Bear in mind as well that we cannot install a roof that does not comply with the National Capital Commission's Fibro requirements. We work with our consultants, our experts. We make sure our costs are as low as they can be and that the solutions we choose, while they might seem expensive, are consistent with the costs usually associated with the type of building in question.

5 p.m.

NDP

The Chair Pat Martin

Thank you.

I wasn't questioning whether the costing was done properly. If there's a 1.8% difference.... We learned later, though, that by putting a glass roof on it in a televised House of Commons is problematic. Now we have to build an extra screen to block the sun so that the television cameras can work within the chamber. Why not simply put a solid roof on it and avoid the problem of the sun ruining the television quality? I challenge whether there's only a 1% difference between a glass roof over that massive space and a solid roof.

I guess my question is, rather than rush to defend the design decision, are there rational discussions taking place that might change the design to a solid roof?

5:05 p.m.

Assistant Deputy Minister, Parliamentary Precinct Branch, Department of Public Works and Government Services

Pierre-Marc Mongeau

Thank you, Mr. Chair.

What we are doing currently is bringing the roofing components to optimal levels. As I said, the estimate for the roofing structure is $42 million. We are still trying to tighten up that estimate. I also want to point out that is only one part of the program. We are also doing a lot of masonry work, as well as technical innovation, as far as all the mechanics go.

We are constantly looking for ways to save money, and the best way to do that is, on the one hand, speeding up the work and, on the other hand, regularly reviewing the solutions we want to use, both now and in the future. I can assure you, Mr. Chair, that our practice of reviewing projects and programs is ongoing.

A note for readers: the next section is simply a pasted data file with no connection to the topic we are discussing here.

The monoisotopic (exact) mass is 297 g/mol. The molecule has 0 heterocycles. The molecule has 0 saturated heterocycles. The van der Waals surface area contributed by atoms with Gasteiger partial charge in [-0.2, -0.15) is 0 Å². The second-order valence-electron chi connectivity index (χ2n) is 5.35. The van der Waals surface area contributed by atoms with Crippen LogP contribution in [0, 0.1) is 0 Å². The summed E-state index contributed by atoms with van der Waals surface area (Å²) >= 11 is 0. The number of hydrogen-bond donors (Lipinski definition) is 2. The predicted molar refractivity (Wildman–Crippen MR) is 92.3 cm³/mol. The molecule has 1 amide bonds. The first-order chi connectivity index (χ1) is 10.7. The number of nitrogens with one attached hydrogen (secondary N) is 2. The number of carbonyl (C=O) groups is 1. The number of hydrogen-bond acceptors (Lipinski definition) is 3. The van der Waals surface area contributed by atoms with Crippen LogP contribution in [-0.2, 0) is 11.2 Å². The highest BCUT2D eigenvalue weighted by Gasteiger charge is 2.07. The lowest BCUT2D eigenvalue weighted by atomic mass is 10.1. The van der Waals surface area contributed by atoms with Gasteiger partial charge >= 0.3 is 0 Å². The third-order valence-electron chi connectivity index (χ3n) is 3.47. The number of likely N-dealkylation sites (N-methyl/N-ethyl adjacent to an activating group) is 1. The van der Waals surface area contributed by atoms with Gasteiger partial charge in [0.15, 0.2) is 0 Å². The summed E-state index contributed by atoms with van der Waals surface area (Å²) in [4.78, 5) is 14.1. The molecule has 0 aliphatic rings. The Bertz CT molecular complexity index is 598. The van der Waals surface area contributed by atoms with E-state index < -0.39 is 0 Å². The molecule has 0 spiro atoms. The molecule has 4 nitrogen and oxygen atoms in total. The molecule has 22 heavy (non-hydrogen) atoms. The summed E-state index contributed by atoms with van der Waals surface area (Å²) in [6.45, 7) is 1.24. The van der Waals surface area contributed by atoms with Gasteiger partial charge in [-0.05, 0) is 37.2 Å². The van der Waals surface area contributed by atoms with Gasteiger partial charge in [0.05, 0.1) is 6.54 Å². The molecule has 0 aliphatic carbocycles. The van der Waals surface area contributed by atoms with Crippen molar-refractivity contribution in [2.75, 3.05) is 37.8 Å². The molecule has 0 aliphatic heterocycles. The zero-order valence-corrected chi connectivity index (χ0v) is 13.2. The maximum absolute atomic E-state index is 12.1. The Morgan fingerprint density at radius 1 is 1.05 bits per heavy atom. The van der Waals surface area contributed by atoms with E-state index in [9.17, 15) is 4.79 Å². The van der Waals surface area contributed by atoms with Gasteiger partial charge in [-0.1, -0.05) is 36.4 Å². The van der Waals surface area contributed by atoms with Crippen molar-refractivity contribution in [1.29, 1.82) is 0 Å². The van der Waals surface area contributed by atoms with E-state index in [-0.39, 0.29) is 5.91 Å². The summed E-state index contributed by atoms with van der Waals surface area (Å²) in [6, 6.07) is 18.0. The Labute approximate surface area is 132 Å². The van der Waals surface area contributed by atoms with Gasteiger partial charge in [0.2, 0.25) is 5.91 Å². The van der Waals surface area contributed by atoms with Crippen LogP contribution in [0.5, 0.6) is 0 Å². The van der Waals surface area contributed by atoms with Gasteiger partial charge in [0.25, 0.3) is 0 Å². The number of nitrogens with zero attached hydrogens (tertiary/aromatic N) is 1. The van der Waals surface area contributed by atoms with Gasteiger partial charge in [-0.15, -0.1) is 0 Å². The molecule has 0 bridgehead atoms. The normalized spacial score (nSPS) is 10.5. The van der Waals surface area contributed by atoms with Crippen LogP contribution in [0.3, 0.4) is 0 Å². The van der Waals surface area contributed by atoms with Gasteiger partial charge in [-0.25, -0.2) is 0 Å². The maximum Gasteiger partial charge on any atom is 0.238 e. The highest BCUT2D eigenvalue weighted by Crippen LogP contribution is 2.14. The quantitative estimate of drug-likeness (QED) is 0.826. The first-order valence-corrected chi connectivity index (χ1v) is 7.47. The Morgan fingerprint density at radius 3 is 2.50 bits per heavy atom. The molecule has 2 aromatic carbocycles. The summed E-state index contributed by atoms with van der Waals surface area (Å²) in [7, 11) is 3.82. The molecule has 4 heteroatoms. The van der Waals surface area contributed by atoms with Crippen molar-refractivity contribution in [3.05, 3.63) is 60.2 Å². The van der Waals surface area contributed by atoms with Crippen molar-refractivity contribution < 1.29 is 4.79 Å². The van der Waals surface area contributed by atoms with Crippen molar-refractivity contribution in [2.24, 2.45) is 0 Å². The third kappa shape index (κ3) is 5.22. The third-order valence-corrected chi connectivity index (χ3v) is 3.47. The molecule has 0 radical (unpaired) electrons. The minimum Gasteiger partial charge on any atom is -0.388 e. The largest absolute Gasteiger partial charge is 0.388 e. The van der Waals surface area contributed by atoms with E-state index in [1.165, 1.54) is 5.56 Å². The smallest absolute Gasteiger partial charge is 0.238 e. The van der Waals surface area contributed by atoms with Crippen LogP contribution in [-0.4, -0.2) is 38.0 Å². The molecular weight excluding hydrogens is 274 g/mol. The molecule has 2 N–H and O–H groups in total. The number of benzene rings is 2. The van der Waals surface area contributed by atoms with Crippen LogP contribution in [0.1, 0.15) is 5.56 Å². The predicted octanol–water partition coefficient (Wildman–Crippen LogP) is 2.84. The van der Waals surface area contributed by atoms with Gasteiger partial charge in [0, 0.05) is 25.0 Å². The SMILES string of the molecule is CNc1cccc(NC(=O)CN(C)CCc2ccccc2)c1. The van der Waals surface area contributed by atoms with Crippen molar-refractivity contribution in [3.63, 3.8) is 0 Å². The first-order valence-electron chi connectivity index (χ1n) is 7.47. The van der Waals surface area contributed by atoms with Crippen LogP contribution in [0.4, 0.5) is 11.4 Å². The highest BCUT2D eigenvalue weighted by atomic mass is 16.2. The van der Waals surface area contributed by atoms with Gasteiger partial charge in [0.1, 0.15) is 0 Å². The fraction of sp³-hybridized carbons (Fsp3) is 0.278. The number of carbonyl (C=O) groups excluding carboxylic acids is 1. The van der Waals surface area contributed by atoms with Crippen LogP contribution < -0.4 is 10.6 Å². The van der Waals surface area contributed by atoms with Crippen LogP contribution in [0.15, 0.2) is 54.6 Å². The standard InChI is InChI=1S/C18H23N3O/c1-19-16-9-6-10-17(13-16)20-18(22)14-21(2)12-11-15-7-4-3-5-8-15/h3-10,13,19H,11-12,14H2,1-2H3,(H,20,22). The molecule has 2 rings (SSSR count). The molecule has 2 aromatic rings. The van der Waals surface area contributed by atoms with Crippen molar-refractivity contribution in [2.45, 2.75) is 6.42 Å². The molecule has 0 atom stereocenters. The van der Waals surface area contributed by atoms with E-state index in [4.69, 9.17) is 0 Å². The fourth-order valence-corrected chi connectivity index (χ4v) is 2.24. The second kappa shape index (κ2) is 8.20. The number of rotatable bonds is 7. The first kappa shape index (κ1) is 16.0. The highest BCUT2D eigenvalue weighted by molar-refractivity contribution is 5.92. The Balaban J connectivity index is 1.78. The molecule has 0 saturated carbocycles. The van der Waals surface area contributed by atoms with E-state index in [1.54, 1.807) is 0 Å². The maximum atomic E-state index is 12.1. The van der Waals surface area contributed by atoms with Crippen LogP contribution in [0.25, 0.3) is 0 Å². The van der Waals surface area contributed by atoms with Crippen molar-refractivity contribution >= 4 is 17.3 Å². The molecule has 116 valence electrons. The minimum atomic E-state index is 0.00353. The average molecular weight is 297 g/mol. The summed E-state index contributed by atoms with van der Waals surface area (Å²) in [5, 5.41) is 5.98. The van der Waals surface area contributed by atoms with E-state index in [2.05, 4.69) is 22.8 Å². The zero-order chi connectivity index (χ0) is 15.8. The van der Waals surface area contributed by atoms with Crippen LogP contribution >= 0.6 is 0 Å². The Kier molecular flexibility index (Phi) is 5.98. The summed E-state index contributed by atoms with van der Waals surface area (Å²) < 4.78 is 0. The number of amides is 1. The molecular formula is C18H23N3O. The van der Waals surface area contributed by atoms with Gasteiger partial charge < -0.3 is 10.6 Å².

5:05 p.m.

NDP

The Chair Pat Martin

Mike.

June 6th, 2012 / 5:05 p.m.

Conservative

Mike Wallace Burlington, ON

Thank you, Mr. Chair. You've inspired me to comment.

I appreciate everyone coming today.

In supplementary (A)s, you asked the question, should they not be looking for a reduction? Let's look at what we are considering today and be realistic.

The PCO was here. They had a surplus on a study they were doing, and all they're doing is restating the money in this year's budget—no new money, no change. On a $1.5 billion budget of money that's being transferred from other departments to a new department—and we're hoping that new department delivers, there's no doubt about it—we are actually doing internal money moving from one set of departments to one department to make that happen. Of the $1,500 million they're spending, they're asking for $10 million more for a specific project on cyber analysis, which they've been asked to do.

On the restating of the money that has already been allocated for the budgets for the renovations, those were perfectly good questions, Mr. Chair—if you want to question them on what we're doing in terms of renovations, how far the planning is on that, and if there is an opportunity to re-evaluate whether we need whatever those changes are—but really, at the end of the day, all they're doing is moving forward already approved money into this budget to actually be spent. I'm not keen on how that works because it looks like it's new money, the way it's working, but it's not really the case.

The big piece from our friends at Treasury Board is the ending of a program that will save taxpayers money in the long run, which we've heard of, and has already been booked as a liability. We're just paying down that liability, basically, and the way our system shows, that's approximately how much we will be spending this year.